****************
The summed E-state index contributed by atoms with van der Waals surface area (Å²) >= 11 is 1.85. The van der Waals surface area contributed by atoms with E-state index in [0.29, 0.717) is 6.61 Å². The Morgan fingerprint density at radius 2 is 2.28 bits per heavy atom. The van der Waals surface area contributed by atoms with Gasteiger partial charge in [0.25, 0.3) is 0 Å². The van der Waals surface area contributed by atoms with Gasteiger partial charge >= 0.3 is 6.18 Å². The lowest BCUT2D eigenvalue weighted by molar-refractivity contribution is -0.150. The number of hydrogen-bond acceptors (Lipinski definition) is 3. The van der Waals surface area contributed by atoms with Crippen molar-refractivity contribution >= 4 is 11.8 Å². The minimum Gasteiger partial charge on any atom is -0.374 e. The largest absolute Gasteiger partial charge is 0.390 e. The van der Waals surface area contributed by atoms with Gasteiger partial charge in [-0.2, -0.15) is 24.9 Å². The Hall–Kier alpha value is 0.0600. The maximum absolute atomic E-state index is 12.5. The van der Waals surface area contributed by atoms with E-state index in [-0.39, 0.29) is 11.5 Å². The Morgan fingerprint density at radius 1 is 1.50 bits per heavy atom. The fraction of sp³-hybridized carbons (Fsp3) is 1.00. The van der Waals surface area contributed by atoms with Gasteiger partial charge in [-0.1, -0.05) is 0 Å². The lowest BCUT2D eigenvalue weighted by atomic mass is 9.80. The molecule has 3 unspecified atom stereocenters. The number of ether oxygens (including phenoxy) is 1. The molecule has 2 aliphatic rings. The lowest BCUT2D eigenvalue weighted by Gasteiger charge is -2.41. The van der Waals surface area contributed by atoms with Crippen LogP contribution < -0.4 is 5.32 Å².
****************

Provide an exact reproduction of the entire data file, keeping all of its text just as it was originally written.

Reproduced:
The summed E-state index contributed by atoms with van der Waals surface area (Å²) >= 11 is 1.85. The van der Waals surface area contributed by atoms with E-state index in [0.29, 0.717) is 6.61 Å². The Morgan fingerprint density at radius 2 is 2.28 bits per heavy atom. The van der Waals surface area contributed by atoms with Gasteiger partial charge in [0.25, 0.3) is 0 Å². The van der Waals surface area contributed by atoms with Gasteiger partial charge >= 0.3 is 6.18 Å². The lowest BCUT2D eigenvalue weighted by molar-refractivity contribution is -0.150. The number of hydrogen-bond acceptors (Lipinski definition) is 3. The van der Waals surface area contributed by atoms with Crippen molar-refractivity contribution >= 4 is 11.8 Å². The minimum Gasteiger partial charge on any atom is -0.374 e. The largest absolute Gasteiger partial charge is 0.390 e. The van der Waals surface area contributed by atoms with Gasteiger partial charge in [-0.2, -0.15) is 24.9 Å². The Hall–Kier alpha value is 0.0600. The maximum absolute atomic E-state index is 12.5. The van der Waals surface area contributed by atoms with E-state index in [-0.39, 0.29) is 11.5 Å². The Morgan fingerprint density at radius 1 is 1.50 bits per heavy atom. The fraction of sp³-hybridized carbons (Fsp3) is 1.00. The van der Waals surface area contributed by atoms with Gasteiger partial charge in [-0.1, -0.05) is 0 Å². The lowest BCUT2D eigenvalue weighted by atomic mass is 9.80. The molecule has 3 unspecified atom stereocenters. The number of ether oxygens (including phenoxy) is 1. The molecule has 2 aliphatic rings. The lowest BCUT2D eigenvalue weighted by Gasteiger charge is -2.41. The van der Waals surface area contributed by atoms with Crippen LogP contribution < -0.4 is 5.32 Å².